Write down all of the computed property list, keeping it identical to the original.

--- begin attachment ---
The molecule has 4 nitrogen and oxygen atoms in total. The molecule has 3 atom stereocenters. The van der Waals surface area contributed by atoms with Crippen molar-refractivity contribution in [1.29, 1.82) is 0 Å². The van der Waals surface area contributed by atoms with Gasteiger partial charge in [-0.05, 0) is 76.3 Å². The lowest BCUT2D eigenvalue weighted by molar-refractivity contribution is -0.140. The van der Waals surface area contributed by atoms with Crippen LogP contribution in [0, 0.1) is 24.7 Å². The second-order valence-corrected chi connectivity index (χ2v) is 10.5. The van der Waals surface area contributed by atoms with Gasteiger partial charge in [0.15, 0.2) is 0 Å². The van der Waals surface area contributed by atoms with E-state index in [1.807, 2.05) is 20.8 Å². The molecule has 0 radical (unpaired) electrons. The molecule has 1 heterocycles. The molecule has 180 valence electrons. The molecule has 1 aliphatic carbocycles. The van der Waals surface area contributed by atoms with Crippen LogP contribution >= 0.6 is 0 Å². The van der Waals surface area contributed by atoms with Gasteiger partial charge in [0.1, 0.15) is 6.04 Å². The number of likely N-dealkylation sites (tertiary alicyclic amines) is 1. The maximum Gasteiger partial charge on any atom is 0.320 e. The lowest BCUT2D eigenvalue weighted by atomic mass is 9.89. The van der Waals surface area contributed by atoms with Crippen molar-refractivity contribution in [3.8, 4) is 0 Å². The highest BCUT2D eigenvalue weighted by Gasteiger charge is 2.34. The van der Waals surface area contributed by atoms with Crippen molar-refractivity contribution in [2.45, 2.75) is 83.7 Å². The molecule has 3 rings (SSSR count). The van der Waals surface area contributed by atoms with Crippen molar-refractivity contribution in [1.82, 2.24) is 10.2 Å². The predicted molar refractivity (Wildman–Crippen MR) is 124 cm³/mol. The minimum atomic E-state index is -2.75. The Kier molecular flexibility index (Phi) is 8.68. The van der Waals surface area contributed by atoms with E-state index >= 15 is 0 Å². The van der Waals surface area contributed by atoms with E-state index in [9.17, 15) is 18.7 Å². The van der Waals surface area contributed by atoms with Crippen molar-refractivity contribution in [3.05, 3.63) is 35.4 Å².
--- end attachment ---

The molecule has 4 nitrogen and oxygen atoms in total. The molecule has 3 atom stereocenters. The van der Waals surface area contributed by atoms with Crippen molar-refractivity contribution in [1.29, 1.82) is 0 Å². The van der Waals surface area contributed by atoms with Gasteiger partial charge in [-0.05, 0) is 76.3 Å². The lowest BCUT2D eigenvalue weighted by molar-refractivity contribution is -0.140. The van der Waals surface area contributed by atoms with Crippen LogP contribution in [0, 0.1) is 24.7 Å². The second-order valence-corrected chi connectivity index (χ2v) is 10.5. The van der Waals surface area contributed by atoms with Gasteiger partial charge in [0.15, 0.2) is 0 Å². The van der Waals surface area contributed by atoms with E-state index in [1.807, 2.05) is 20.8 Å². The molecule has 0 radical (unpaired) electrons. The molecule has 1 heterocycles. The molecule has 180 valence electrons. The molecule has 1 aliphatic carbocycles. The van der Waals surface area contributed by atoms with Crippen LogP contribution >= 0.6 is 0 Å². The van der Waals surface area contributed by atoms with Gasteiger partial charge in [0.1, 0.15) is 6.04 Å². The number of likely N-dealkylation sites (tertiary alicyclic amines) is 1. The maximum Gasteiger partial charge on any atom is 0.320 e. The lowest BCUT2D eigenvalue weighted by atomic mass is 9.89. The van der Waals surface area contributed by atoms with Crippen molar-refractivity contribution in [3.8, 4) is 0 Å². The highest BCUT2D eigenvalue weighted by Gasteiger charge is 2.34. The van der Waals surface area contributed by atoms with Crippen molar-refractivity contribution in [2.45, 2.75) is 83.7 Å². The molecule has 3 rings (SSSR count). The van der Waals surface area contributed by atoms with Crippen molar-refractivity contribution in [1.82, 2.24) is 10.2 Å². The predicted molar refractivity (Wildman–Crippen MR) is 124 cm³/mol. The minimum atomic E-state index is -2.75. The Kier molecular flexibility index (Phi) is 8.68. The van der Waals surface area contributed by atoms with E-state index >= 15 is 0 Å². The van der Waals surface area contributed by atoms with E-state index in [9.17, 15) is 18.7 Å². The van der Waals surface area contributed by atoms with Crippen molar-refractivity contribution in [3.05, 3.63) is 35.4 Å².